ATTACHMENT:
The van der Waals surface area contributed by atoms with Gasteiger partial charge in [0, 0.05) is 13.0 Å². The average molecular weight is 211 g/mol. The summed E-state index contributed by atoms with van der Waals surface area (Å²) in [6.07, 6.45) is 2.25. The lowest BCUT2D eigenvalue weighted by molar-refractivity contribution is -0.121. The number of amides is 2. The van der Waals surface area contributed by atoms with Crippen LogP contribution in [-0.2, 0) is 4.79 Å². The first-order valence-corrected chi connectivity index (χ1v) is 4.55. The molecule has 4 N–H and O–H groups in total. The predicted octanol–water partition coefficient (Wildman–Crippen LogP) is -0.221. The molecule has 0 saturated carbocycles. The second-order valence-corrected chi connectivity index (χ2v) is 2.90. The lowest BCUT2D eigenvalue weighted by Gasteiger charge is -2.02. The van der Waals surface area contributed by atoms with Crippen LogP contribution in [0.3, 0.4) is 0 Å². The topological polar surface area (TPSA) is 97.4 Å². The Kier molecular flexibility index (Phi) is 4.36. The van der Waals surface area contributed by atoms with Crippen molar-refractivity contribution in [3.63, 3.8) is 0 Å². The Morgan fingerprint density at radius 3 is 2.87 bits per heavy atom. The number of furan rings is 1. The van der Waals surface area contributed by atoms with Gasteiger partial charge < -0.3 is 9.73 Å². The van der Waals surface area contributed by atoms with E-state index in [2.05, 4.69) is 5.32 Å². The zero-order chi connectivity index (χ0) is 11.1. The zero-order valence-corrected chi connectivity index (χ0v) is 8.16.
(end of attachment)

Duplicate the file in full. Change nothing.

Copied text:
The van der Waals surface area contributed by atoms with Gasteiger partial charge in [0, 0.05) is 13.0 Å². The average molecular weight is 211 g/mol. The summed E-state index contributed by atoms with van der Waals surface area (Å²) in [6.07, 6.45) is 2.25. The lowest BCUT2D eigenvalue weighted by molar-refractivity contribution is -0.121. The number of amides is 2. The van der Waals surface area contributed by atoms with Crippen LogP contribution in [-0.2, 0) is 4.79 Å². The first-order valence-corrected chi connectivity index (χ1v) is 4.55. The molecule has 4 N–H and O–H groups in total. The predicted octanol–water partition coefficient (Wildman–Crippen LogP) is -0.221. The molecule has 0 saturated carbocycles. The second-order valence-corrected chi connectivity index (χ2v) is 2.90. The lowest BCUT2D eigenvalue weighted by Gasteiger charge is -2.02. The van der Waals surface area contributed by atoms with Crippen LogP contribution in [0.3, 0.4) is 0 Å². The topological polar surface area (TPSA) is 97.4 Å². The Kier molecular flexibility index (Phi) is 4.36. The van der Waals surface area contributed by atoms with Crippen molar-refractivity contribution in [3.63, 3.8) is 0 Å². The Morgan fingerprint density at radius 3 is 2.87 bits per heavy atom. The number of furan rings is 1. The van der Waals surface area contributed by atoms with Gasteiger partial charge < -0.3 is 9.73 Å². The van der Waals surface area contributed by atoms with E-state index in [2.05, 4.69) is 5.32 Å². The zero-order chi connectivity index (χ0) is 11.1. The zero-order valence-corrected chi connectivity index (χ0v) is 8.16.